Tuesdays are not normally known for being the most exciting day of the week… but for award-winning, 40-something journalist Windy, it has turned out to be quite an afternoon. Windy is eight months’ pregnant and ordered for strict “Bed Rest” by her doctor– hence the title in Whitney Matheson’s smart, realistic, and funny new play. There’s not much “rest” in this “bed rest”, however– especially for Windy. Windy works for a Rolling Stone-like magazine, which seemingly tries to navigate between intellectual discourse and trendy pop culture gloss (A telling moment is when one of the characters, “Barbara from the office”, repeatedly insists that Windy specifically ask one of her famous interview subjects about two trending topics: “AI and apps”.) Windy is still being given work-at-home projects with challenging deadlines. Despite her journalistic accolades, we learn that our heroine may be experiencing some degree of cognitive dissonance over her career trajectory. Her ambivalent feelings about her future are stimulated at the opening of Bed Rest, when Windy learns from the seemingly omnipresent “Barbara from the office” that many of her co-workers (suspiciously, the ones over 40…) have been laid off thanks to “restructuring”. Windy’s feelings are pushed even further to the front seat when she is visited by Ivy, an ambitious, 20-something intern who is eager to get to know her more experienced peer. Ivy, who’s also a social media entrepreneur in her own right, won’t be the only visitor to Windy’s Brooklyn apartment. Bed Rest, after all, is also known as The Intern, the Rock Star, & The Mattress Inspector. The second guest, therefore, is famously hard-partying rock star Jamie Drake, who is paying Windy a visit to give her an exclusive interview for the magazine. (Rock stars don’t normally make house calls, but this is one rock star who– in true “bad boy” fashion– does not seem to follow rules of any kind.) The third person to drop by Apartment 3A is Maya, a world-weary, no-nonsense mattress inspector. (Yes, kids, there really is such a career.) Throughout this impromptu potluck party of four, Ivy earns a lot of unorthodox career advice as well as a few extra unexpected perks. Windy not only gets her exclusive interview with Mr. Drake but also the promise of a new mattress from Maya. Along the way, the audience learns a lot more about all four of these colorful characters– while laughing the whole time. The big revelation of Bed Rest, which is near the conclusion of the play, is unflinchingly realistic. While some audience members may have predicted it via some earlier foreshadowing, this reviewer was completely caught off guard.
The cast of five was excellent. Although this afternoon was officially named “a staged reading”, the talent of the performers elevated this reading to 90 minutes of superior entertainment. The actors may have had scripts in front of them, but all the promising signs of a future “official” production– comedic timing, great physical reactions, and fine wordless acting (including priceless facial expressions) — were evident. As Windy, Sara Benincasa was just perfect. She made us laugh with her optimism running parallel alongside her sardonic attitude. We sympathize with Windy, but also have a feeling that thanks to her plucky nature, she’ll be just fine. As Ivy, the neophyte journalist with her self-admittedly cliched desire to “make the world a better place” (Haven’t we ALL been there?), Zuri Washington was equally excellent. Her character is infinitely more complex and nuanced than the shallow stereotype of a millennial which Ivy could have been at the hands of a less talented playwright. Put another way: Analysts of modern culture have spent MANY hours discussing the relationships between different generations– and, some would say, “stirring the pot” in the process. By making both Windy and Ivy fully formed characters, the audience gets to see a more in-depth understanding of both, for lack of a better word, “sides”– while still making us laugh at Windy’s dismay that that Ivy doesn’t know who Griffin Dunne is.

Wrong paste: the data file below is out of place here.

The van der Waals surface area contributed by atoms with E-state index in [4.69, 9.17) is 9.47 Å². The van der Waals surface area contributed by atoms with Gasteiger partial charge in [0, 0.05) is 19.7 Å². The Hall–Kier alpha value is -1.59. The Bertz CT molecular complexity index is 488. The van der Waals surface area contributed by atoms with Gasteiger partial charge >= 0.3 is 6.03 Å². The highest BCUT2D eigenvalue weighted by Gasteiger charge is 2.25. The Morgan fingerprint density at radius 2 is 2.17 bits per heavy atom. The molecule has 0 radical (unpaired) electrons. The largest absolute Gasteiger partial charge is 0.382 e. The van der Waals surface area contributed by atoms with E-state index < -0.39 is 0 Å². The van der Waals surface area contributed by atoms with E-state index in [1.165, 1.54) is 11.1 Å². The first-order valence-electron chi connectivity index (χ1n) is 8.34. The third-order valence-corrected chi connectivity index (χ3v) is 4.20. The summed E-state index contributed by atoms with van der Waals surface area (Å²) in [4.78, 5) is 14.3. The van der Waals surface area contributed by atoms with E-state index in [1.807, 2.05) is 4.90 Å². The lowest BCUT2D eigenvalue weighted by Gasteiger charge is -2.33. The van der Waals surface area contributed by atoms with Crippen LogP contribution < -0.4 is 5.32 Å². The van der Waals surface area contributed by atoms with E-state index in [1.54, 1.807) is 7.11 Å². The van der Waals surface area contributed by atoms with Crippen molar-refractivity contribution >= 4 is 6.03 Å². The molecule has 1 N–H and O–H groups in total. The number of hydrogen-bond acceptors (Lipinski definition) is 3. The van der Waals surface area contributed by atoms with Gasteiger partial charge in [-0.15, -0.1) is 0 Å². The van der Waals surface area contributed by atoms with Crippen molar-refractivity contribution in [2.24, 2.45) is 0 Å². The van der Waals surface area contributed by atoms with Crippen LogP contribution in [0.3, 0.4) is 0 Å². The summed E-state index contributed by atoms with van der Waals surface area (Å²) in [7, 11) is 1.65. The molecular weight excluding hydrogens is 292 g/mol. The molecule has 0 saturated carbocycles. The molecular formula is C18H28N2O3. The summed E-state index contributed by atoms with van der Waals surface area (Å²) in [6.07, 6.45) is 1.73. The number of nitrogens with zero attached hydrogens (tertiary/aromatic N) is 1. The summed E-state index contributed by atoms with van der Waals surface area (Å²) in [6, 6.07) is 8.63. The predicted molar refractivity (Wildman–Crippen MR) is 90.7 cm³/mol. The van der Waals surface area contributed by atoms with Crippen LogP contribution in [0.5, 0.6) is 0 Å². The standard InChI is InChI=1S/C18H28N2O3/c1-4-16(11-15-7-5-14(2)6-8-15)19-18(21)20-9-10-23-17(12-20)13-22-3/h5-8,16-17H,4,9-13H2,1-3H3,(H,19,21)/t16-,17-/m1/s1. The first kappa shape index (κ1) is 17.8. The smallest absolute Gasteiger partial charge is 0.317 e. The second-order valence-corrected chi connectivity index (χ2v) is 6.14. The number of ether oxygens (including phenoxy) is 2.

Chistopher Lee was funny without drifting into camp as “the internationally famous” rock star Jamie Drake… and, despite being an artist who unapologetically named his album “Platypussy”, his character becomes increasingly more engaging as the play progresses. As Maya, the mattress inspector, Michele Carlo was indeed a crowd pleaser with her character’s “no BS” personality and deadpan delivery of dialogue; as the play progresses, Matheson (as she does with the other characters) allows her to really become a full-fledged person, not a one-joke presence. Providing the voices of (all together now…) “Barbara from the office” and “Shauna”, Christine Verleny got to give the audience some of the play’s most unexpectedly funniest moments. Rounding out the cast was hard-working Annie Choi, who provided the stage direction.
Let’s hope that we see a full production of Whitney Matheson’s humorous and smart (not to mention inspiring and provocative?) play in the future. Who says that being confined to “Bed Rest” can’t be a great time? (Not to mention inspiring and provocative…)
Bed Rest was written by Whitney Matheson, produced by Dean Haspiel and Whitney Matheson. This reading took place on Saturday, February 4th, 2023 at The Tank, 312 W. 36th Street, NYC. Visit http://www.TheTankNYC.org for more about their events int he future. You can see more Whitney Matheson at her Substack or on Instagram. Visit Dean Haspiel at his Substack or on Instagram.